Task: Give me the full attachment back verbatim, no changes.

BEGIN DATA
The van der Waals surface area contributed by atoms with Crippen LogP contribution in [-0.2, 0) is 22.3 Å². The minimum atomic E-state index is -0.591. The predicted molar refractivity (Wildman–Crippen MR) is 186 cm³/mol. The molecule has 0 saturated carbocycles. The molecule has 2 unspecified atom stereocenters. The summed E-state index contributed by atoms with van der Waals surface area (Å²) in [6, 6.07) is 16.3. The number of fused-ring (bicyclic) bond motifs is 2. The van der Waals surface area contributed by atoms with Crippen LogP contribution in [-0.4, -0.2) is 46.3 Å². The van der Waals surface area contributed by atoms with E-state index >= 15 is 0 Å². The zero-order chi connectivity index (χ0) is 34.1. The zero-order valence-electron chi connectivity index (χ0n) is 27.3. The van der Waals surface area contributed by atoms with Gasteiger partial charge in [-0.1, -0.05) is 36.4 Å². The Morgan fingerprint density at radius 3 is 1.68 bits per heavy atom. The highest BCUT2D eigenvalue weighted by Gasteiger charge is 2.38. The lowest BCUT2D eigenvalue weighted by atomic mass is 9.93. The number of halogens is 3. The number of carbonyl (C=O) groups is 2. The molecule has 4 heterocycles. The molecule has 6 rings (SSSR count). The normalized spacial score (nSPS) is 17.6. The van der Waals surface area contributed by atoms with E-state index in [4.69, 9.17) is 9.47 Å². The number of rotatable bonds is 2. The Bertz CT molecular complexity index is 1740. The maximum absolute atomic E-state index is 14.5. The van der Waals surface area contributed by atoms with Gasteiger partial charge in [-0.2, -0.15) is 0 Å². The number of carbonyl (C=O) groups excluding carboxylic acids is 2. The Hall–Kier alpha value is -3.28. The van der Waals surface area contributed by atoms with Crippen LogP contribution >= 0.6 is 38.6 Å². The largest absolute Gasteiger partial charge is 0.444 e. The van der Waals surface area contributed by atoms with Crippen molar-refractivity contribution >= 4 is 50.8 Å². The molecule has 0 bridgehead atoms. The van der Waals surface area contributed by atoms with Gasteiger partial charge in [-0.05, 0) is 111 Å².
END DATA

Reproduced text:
The van der Waals surface area contributed by atoms with Crippen LogP contribution in [-0.2, 0) is 22.3 Å². The minimum atomic E-state index is -0.591. The predicted molar refractivity (Wildman–Crippen MR) is 186 cm³/mol. The molecule has 0 saturated carbocycles. The molecule has 2 unspecified atom stereocenters. The summed E-state index contributed by atoms with van der Waals surface area (Å²) in [6, 6.07) is 16.3. The number of fused-ring (bicyclic) bond motifs is 2. The van der Waals surface area contributed by atoms with Crippen LogP contribution in [-0.4, -0.2) is 46.3 Å². The van der Waals surface area contributed by atoms with E-state index >= 15 is 0 Å². The zero-order chi connectivity index (χ0) is 34.1. The zero-order valence-electron chi connectivity index (χ0n) is 27.3. The van der Waals surface area contributed by atoms with Gasteiger partial charge in [-0.1, -0.05) is 36.4 Å². The Morgan fingerprint density at radius 3 is 1.68 bits per heavy atom. The highest BCUT2D eigenvalue weighted by Gasteiger charge is 2.38. The lowest BCUT2D eigenvalue weighted by atomic mass is 9.93. The number of halogens is 3. The number of carbonyl (C=O) groups is 2. The molecule has 4 heterocycles. The molecule has 6 rings (SSSR count). The normalized spacial score (nSPS) is 17.6. The van der Waals surface area contributed by atoms with E-state index in [4.69, 9.17) is 9.47 Å². The number of rotatable bonds is 2. The Bertz CT molecular complexity index is 1740. The maximum absolute atomic E-state index is 14.5. The van der Waals surface area contributed by atoms with Gasteiger partial charge in [-0.2, -0.15) is 0 Å². The number of carbonyl (C=O) groups excluding carboxylic acids is 2. The Hall–Kier alpha value is -3.28. The van der Waals surface area contributed by atoms with Crippen LogP contribution >= 0.6 is 38.6 Å². The largest absolute Gasteiger partial charge is 0.444 e. The van der Waals surface area contributed by atoms with Crippen molar-refractivity contribution >= 4 is 50.8 Å². The molecule has 0 bridgehead atoms. The van der Waals surface area contributed by atoms with Gasteiger partial charge in [-0.05, 0) is 111 Å².